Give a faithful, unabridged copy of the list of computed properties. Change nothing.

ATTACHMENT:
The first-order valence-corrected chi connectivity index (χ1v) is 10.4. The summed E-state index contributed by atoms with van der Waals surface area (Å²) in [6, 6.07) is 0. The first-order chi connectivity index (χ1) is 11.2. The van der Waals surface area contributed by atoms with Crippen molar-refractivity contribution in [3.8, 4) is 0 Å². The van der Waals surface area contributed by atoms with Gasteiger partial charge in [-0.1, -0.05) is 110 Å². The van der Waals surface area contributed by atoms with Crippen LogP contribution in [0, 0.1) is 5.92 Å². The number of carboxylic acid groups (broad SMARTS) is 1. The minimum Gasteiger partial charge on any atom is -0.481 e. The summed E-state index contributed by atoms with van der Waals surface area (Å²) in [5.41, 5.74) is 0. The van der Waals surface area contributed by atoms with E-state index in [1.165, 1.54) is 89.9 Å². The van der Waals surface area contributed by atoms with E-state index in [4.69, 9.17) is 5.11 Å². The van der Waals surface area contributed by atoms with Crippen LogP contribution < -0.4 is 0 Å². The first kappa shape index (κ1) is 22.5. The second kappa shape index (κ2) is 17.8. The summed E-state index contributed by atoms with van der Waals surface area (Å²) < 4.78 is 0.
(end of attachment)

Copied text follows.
The first-order valence-corrected chi connectivity index (χ1v) is 10.4. The summed E-state index contributed by atoms with van der Waals surface area (Å²) in [6, 6.07) is 0. The first-order chi connectivity index (χ1) is 11.2. The van der Waals surface area contributed by atoms with Crippen molar-refractivity contribution in [3.8, 4) is 0 Å². The van der Waals surface area contributed by atoms with Gasteiger partial charge in [-0.1, -0.05) is 110 Å². The van der Waals surface area contributed by atoms with Crippen LogP contribution in [0, 0.1) is 5.92 Å². The number of carboxylic acid groups (broad SMARTS) is 1. The minimum Gasteiger partial charge on any atom is -0.481 e. The summed E-state index contributed by atoms with van der Waals surface area (Å²) in [5.41, 5.74) is 0. The van der Waals surface area contributed by atoms with E-state index in [1.165, 1.54) is 89.9 Å². The van der Waals surface area contributed by atoms with E-state index in [4.69, 9.17) is 5.11 Å². The van der Waals surface area contributed by atoms with Crippen LogP contribution < -0.4 is 0 Å². The first kappa shape index (κ1) is 22.5. The second kappa shape index (κ2) is 17.8. The summed E-state index contributed by atoms with van der Waals surface area (Å²) < 4.78 is 0.